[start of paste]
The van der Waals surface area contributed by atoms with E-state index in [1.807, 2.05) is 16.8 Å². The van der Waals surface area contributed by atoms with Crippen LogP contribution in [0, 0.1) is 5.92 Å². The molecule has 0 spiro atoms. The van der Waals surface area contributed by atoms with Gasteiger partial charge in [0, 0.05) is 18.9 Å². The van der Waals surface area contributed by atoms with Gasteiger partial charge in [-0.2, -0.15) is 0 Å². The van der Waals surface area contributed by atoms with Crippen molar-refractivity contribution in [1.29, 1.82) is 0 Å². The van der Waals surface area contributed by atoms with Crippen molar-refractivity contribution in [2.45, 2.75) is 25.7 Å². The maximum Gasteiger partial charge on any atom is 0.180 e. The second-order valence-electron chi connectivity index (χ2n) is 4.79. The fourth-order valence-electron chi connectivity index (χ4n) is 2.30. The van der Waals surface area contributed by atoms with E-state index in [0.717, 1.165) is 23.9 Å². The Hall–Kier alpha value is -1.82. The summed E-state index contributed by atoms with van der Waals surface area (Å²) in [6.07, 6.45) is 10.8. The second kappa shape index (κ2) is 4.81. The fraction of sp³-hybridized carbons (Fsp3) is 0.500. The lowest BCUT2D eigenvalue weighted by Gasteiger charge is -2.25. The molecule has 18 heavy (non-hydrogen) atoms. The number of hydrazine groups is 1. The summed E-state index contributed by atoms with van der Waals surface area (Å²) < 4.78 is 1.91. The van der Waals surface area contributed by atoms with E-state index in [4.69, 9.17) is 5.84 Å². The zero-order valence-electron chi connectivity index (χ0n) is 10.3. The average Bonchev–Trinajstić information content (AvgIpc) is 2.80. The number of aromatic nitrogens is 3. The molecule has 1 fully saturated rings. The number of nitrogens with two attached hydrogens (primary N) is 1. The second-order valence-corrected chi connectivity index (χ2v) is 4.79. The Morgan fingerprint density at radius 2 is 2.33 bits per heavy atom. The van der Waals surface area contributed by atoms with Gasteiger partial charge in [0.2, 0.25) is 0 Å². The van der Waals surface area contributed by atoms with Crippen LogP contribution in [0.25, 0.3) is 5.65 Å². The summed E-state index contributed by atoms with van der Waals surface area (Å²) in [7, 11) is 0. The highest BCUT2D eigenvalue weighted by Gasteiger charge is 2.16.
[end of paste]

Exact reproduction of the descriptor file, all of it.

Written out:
The van der Waals surface area contributed by atoms with E-state index in [1.807, 2.05) is 16.8 Å². The van der Waals surface area contributed by atoms with Crippen LogP contribution in [0, 0.1) is 5.92 Å². The molecule has 0 spiro atoms. The van der Waals surface area contributed by atoms with Gasteiger partial charge in [0, 0.05) is 18.9 Å². The van der Waals surface area contributed by atoms with Gasteiger partial charge in [-0.2, -0.15) is 0 Å². The van der Waals surface area contributed by atoms with Crippen molar-refractivity contribution in [1.29, 1.82) is 0 Å². The van der Waals surface area contributed by atoms with Crippen molar-refractivity contribution in [2.45, 2.75) is 25.7 Å². The maximum Gasteiger partial charge on any atom is 0.180 e. The second-order valence-electron chi connectivity index (χ2n) is 4.79. The fourth-order valence-electron chi connectivity index (χ4n) is 2.30. The van der Waals surface area contributed by atoms with E-state index in [0.717, 1.165) is 23.9 Å². The Hall–Kier alpha value is -1.82. The summed E-state index contributed by atoms with van der Waals surface area (Å²) in [6.07, 6.45) is 10.8. The second kappa shape index (κ2) is 4.81. The fraction of sp³-hybridized carbons (Fsp3) is 0.500. The lowest BCUT2D eigenvalue weighted by Gasteiger charge is -2.25. The molecule has 18 heavy (non-hydrogen) atoms. The number of hydrazine groups is 1. The summed E-state index contributed by atoms with van der Waals surface area (Å²) < 4.78 is 1.91. The van der Waals surface area contributed by atoms with E-state index in [4.69, 9.17) is 5.84 Å². The zero-order valence-electron chi connectivity index (χ0n) is 10.3. The average Bonchev–Trinajstić information content (AvgIpc) is 2.80. The number of aromatic nitrogens is 3. The molecule has 1 fully saturated rings. The number of nitrogens with two attached hydrogens (primary N) is 1. The second-order valence-corrected chi connectivity index (χ2v) is 4.79. The Morgan fingerprint density at radius 2 is 2.33 bits per heavy atom. The van der Waals surface area contributed by atoms with Gasteiger partial charge in [0.2, 0.25) is 0 Å². The van der Waals surface area contributed by atoms with Crippen LogP contribution in [0.25, 0.3) is 5.65 Å². The summed E-state index contributed by atoms with van der Waals surface area (Å²) in [7, 11) is 0. The highest BCUT2D eigenvalue weighted by Gasteiger charge is 2.16.